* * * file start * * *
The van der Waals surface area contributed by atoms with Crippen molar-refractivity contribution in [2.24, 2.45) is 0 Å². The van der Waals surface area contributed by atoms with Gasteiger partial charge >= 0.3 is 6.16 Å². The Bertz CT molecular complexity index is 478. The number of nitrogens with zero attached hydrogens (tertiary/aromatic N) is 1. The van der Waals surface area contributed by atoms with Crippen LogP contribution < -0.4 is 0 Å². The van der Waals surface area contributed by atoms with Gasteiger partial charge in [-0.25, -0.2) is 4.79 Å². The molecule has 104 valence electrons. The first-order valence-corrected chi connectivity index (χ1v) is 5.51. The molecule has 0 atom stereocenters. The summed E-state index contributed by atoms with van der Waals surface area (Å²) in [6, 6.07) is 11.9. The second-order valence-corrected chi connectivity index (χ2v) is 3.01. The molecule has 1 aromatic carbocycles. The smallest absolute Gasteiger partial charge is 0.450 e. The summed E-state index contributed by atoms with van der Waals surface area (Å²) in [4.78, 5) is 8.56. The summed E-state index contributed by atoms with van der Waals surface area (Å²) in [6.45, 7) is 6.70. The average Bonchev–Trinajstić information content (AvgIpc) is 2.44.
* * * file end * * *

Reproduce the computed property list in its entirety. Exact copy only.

The van der Waals surface area contributed by atoms with Crippen molar-refractivity contribution in [2.24, 2.45) is 0 Å². The van der Waals surface area contributed by atoms with Gasteiger partial charge >= 0.3 is 6.16 Å². The Bertz CT molecular complexity index is 478. The number of nitrogens with zero attached hydrogens (tertiary/aromatic N) is 1. The van der Waals surface area contributed by atoms with Crippen LogP contribution < -0.4 is 0 Å². The van der Waals surface area contributed by atoms with Gasteiger partial charge in [-0.25, -0.2) is 4.79 Å². The molecule has 104 valence electrons. The first-order valence-corrected chi connectivity index (χ1v) is 5.51. The molecule has 0 atom stereocenters. The summed E-state index contributed by atoms with van der Waals surface area (Å²) in [6, 6.07) is 11.9. The second-order valence-corrected chi connectivity index (χ2v) is 3.01. The molecule has 1 aromatic carbocycles. The smallest absolute Gasteiger partial charge is 0.450 e. The summed E-state index contributed by atoms with van der Waals surface area (Å²) in [4.78, 5) is 8.56. The summed E-state index contributed by atoms with van der Waals surface area (Å²) in [6.45, 7) is 6.70. The average Bonchev–Trinajstić information content (AvgIpc) is 2.44.